One house, two doors: Making sure survey numbers represent the people
published 10 August 2015
published 10 August 2015
What a compelling fact! We need facts like this. They help us to understand the health needs of a community and how we should be addressing them. But where do such facts come from, and how do we know if they reflect reality?
In June I joined the data collectors contracted by the IDEAS project’s Nigerian research partner, Data Research and Mapping Consult Ltd, in Gombe state as they carried out the IDEAS follow up survey to our 2012 baseline survey.
The realities of data collection made me realise there is still plenty of room for improvement so that the numbers truly reflect reality. Just as a few years ago it was common to pay people to take part in a survey or not ask for written constant, today we face new challenges from ghost households to bending the truth about money and possessions…
Politicians distributing money house-to-house to canvas for votes and malaria programmes giving out free insecticide treated bed nets have resulted in some Nigerians installing more than one door to their house. Two doors means being counted twice and therefore twice the amount of handouts! During the IDEAS survey household listing, each door was counted as a single, new household. It was only when interviewers finished with one household, left, and went through the second door that they discovered they were in the house they’d just left!
During the IDEAS survey, some husbands refused to leave their wives alone with the interviewer, especially when the interviewer was a man. In this situation, when a male interviewer asked a woman how much she spent on her last health facility visit, the woman would often stutter or dodge the question. In one instance, the interviewer asked the husband for water for ablution (ceremonial washing) to prepare for afternoon prayer. As soon as the husband left the room the woman quickly told the interviewer how much she spent on her last health facility visit and then promptly chastised him for trying to break up her marriage! Missing or inaccurate data on health service costs to families may result in conclusions that don’t reflect reality. Having only female data collectors could help to solve this challenge because husbands would be more likely to leave their wives to answer questions alone, who in turn would be more likely to respond truthfully.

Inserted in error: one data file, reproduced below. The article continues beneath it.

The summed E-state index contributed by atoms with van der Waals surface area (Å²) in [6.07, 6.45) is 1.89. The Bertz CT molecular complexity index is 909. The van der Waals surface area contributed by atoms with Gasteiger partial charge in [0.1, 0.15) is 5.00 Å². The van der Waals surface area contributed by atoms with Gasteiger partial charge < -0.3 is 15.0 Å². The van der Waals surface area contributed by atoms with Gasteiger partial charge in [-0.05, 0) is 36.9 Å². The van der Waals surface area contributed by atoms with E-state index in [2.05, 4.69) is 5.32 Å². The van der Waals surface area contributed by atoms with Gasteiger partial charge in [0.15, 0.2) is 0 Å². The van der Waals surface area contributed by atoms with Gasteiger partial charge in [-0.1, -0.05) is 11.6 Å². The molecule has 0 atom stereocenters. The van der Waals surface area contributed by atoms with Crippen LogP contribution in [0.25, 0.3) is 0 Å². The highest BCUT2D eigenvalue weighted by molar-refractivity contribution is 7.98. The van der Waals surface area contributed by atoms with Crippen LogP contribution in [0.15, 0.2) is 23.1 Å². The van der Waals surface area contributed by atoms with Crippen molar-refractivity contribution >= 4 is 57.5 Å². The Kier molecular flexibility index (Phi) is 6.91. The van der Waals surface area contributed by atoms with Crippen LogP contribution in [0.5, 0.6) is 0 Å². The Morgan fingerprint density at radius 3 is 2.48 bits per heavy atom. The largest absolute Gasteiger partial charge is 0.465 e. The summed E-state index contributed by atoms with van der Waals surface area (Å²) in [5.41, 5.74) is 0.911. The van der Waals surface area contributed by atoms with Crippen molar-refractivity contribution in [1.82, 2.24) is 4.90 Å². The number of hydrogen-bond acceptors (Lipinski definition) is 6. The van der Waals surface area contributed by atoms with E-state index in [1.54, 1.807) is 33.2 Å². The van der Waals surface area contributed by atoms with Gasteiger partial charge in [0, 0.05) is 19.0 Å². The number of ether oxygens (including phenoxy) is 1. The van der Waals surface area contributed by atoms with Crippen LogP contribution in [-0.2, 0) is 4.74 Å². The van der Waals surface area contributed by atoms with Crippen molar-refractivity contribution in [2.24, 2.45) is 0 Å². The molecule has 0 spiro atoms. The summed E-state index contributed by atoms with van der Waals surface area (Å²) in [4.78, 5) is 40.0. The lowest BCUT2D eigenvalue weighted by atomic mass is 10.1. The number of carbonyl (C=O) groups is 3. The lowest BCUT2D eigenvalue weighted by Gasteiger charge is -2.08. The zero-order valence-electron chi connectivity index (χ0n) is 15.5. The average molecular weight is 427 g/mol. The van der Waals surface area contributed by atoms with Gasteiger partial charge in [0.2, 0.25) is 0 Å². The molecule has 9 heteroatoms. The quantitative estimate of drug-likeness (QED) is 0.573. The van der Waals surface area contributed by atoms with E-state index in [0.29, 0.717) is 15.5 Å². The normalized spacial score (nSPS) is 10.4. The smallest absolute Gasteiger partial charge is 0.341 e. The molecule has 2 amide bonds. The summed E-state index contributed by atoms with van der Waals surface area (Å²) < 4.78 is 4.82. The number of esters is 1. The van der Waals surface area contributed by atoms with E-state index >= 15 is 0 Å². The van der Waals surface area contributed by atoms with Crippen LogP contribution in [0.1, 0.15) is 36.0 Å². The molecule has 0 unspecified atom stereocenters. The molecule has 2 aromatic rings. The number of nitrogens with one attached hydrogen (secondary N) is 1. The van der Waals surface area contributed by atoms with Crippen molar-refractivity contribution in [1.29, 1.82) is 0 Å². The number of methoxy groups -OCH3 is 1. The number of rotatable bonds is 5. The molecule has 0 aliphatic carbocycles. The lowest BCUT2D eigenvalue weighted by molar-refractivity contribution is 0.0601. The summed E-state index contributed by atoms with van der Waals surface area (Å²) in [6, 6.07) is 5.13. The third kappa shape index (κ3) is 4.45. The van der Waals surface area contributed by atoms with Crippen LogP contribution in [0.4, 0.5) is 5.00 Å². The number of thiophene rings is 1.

Some interviewees were not keen on disclosing how many assets they have (e.g. number of pigs, owning a radio). Some thought if their assets are recorded they will miss out on future handouts, and others felt uncomfortable bragging about their possessions. Without accurate data on assets we cannot assess whether how wealthy or poor a family is affects whether they get health services or not, i.e. how equitable the health services are.
One village had people from two major tribes – tribe A and tribe B – dispersed over a piece of land but within eye sight of each other. The village head belonged to tribe A. The households to be interviewed for our survey were chosen at random and tribe B households fell outside the cluster to be surveyed. After the interviewers had finished in the village members of tribe B confronted the interviewers to ask: why had they been excluded? They started accusing the village head of partiality towards his tribe (they believed the interviews will lead to benefits for tribe A) and threatened to burn down the village head’s house. The interviewers had to quickly explain what the survey was all about and provide a credible explanation of how the households were selected.
Being aware of and considering issues such as these when planning surveys will help us to improve data collection in the future so that the numbers truly represent the people.